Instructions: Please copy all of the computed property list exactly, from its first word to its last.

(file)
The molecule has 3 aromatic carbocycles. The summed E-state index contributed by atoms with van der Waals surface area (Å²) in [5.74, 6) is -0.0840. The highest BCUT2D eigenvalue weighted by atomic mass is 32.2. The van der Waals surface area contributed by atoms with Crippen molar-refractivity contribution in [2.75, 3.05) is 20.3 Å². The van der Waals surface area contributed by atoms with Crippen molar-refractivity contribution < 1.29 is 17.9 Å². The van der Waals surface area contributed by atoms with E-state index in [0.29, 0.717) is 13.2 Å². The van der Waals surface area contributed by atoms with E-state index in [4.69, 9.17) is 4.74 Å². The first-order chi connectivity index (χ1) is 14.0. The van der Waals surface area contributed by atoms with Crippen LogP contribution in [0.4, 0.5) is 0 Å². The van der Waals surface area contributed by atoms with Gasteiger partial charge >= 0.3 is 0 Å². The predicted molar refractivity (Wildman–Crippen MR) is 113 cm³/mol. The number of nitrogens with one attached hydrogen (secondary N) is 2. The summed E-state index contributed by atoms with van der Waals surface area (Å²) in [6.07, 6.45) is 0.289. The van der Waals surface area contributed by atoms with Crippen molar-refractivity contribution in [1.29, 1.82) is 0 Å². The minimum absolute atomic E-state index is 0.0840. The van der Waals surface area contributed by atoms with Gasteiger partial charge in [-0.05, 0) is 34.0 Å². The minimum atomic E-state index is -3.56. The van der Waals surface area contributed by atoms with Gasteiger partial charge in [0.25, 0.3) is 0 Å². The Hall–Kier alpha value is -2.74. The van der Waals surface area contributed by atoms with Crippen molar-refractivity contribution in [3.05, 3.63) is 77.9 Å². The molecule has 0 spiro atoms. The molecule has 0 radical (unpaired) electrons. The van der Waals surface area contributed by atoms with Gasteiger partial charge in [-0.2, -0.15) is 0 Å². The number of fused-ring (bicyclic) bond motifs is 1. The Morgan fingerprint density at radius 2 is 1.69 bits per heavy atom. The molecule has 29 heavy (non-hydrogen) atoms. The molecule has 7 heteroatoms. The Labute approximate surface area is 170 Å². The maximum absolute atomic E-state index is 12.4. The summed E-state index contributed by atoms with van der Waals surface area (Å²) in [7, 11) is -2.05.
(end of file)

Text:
The molecule has 3 aromatic carbocycles. The summed E-state index contributed by atoms with van der Waals surface area (Å²) in [5.74, 6) is -0.0840. The highest BCUT2D eigenvalue weighted by atomic mass is 32.2. The van der Waals surface area contributed by atoms with Crippen molar-refractivity contribution in [2.75, 3.05) is 20.3 Å². The van der Waals surface area contributed by atoms with Crippen molar-refractivity contribution < 1.29 is 17.9 Å². The van der Waals surface area contributed by atoms with E-state index in [0.29, 0.717) is 13.2 Å². The van der Waals surface area contributed by atoms with E-state index in [4.69, 9.17) is 4.74 Å². The first-order chi connectivity index (χ1) is 14.0. The van der Waals surface area contributed by atoms with Crippen LogP contribution in [0.4, 0.5) is 0 Å². The van der Waals surface area contributed by atoms with Gasteiger partial charge >= 0.3 is 0 Å². The predicted molar refractivity (Wildman–Crippen MR) is 113 cm³/mol. The number of nitrogens with one attached hydrogen (secondary N) is 2. The summed E-state index contributed by atoms with van der Waals surface area (Å²) in [6.07, 6.45) is 0.289. The van der Waals surface area contributed by atoms with Crippen molar-refractivity contribution in [1.29, 1.82) is 0 Å². The minimum absolute atomic E-state index is 0.0840. The van der Waals surface area contributed by atoms with Gasteiger partial charge in [-0.05, 0) is 34.0 Å². The minimum atomic E-state index is -3.56. The van der Waals surface area contributed by atoms with Gasteiger partial charge in [0.25, 0.3) is 0 Å². The Hall–Kier alpha value is -2.74. The van der Waals surface area contributed by atoms with Crippen molar-refractivity contribution in [3.05, 3.63) is 77.9 Å². The molecule has 0 spiro atoms. The molecule has 0 radical (unpaired) electrons. The van der Waals surface area contributed by atoms with Gasteiger partial charge in [-0.2, -0.15) is 0 Å². The number of fused-ring (bicyclic) bond motifs is 1. The Morgan fingerprint density at radius 2 is 1.69 bits per heavy atom. The molecule has 29 heavy (non-hydrogen) atoms. The molecule has 7 heteroatoms. The Labute approximate surface area is 170 Å². The maximum absolute atomic E-state index is 12.4. The summed E-state index contributed by atoms with van der Waals surface area (Å²) in [7, 11) is -2.05.